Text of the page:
“Know your enemy, know yourself and win a hundred battles” is a famous quote from The Art of War by Sun Wu, an ancient Chinese military strategist. This can also be applied to exam stress, and the first step is to identify the problem.
Students can get panic attacks and anxiety, preventing them from getting on with anything. “One of the key things to do with stress is the feeling that you don’t have any control,” says Dr Carolyn Axtell, a lecturer from the Institute of Work Psychology, the University of Sheffield.
“Students start to feel immobilised. They feel that they can’t cope with the situation while there are so many things going on. That’s when stress tends to be at the highest level.” Stress takes up cognitive resources, leaving you with less energy to function effectively.
“A certain level of stress is good because it can help to motivate you and mobilise you into action,” she says. “You’ve got a bit of adrenaline and feel more cognitively alert, but it can be problematic when it starts to get beyond the point where it’s useful.”
Some people, however, look at it in a different way, the lecturer explains. “Instead of thinking about it as a stressful thing, they think about it as a learning experience. Change how you think about things. Think about positive things and you might find it less stressful.”
DIVIDE AND CONQUER
With Sun Wu’s teaching in mind, the popular strategy ‘divide and conquer’ - adopted by Roman ruler Julius Caesar and French Emperor Napoleon Bonaparte – can be used.
The key to deal with exam stress is to regain control, and to make it easier. Dr Axtell says, “Breaking things down into manageable chunks can really help. If you look at the whole thing you have to do, you will see it’s large and overwhelming.”
Dr Axtell recommends that an easy way to divide and control is to make a timetable for revision. She does warn, however, that students should be realistic because they might not be able to cover everything.
WIN THE WAR
To make sure that you get through the exams, you must take action. When it comes to revision, it is useful to write things down. Dr Axtell says: “Don’t try to memorise everything. Writing it down can help you process and solidify things in your head. Some people like to do spider diagrams, other people like boxes and arrows or lists. You have to choose what suits you best.”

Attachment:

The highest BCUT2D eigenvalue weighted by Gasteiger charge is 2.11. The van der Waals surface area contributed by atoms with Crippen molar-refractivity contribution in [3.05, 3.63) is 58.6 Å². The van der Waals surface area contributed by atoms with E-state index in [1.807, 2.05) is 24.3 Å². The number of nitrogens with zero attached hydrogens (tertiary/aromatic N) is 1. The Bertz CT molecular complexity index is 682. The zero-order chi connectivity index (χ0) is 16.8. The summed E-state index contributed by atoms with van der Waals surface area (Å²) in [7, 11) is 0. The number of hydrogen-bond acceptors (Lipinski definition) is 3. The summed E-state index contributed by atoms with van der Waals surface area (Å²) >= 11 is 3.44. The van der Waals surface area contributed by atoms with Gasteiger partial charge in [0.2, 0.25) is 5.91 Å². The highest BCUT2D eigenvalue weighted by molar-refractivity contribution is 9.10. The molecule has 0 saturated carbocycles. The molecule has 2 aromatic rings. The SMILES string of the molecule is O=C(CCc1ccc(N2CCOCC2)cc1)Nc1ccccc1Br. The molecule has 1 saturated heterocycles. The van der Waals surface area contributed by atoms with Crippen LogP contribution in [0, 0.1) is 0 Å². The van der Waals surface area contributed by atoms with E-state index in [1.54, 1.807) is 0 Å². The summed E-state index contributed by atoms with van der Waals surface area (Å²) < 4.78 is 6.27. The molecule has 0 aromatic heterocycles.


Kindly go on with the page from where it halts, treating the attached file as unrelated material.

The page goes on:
You cannot win a battle without good preparation and practice, and the same applies to exams. Doing mock exams and exercises can help conquer anxiety. The lecturer says: “Exams are scary for students because you don’t know what you will get. Have a look at past exam papers to get an idea about things that might come up.
Think how you are going to answer the questions. That can really help to make things less scary. Be prepared as much as you can. That can give you a lot of confidence that you can do it. You will feel less likely to be stressed and anxious.”
She says another problem is with our own thoughts. “Sometimes you feel very negative, probably more negative than you should do. Try to step back sometimes. Maybe you might not do it as good as you thought. See what you need to improve and then try again.”
Stress doesn’t go away, but we can manage it. “Everyone is going to feel stressed and anxious but it’s inevitable,” Dr Axtell concludes. “You just need to keep it in manageable level. Being organised and taking control of the situation as much as you can be.” Victory is then yours.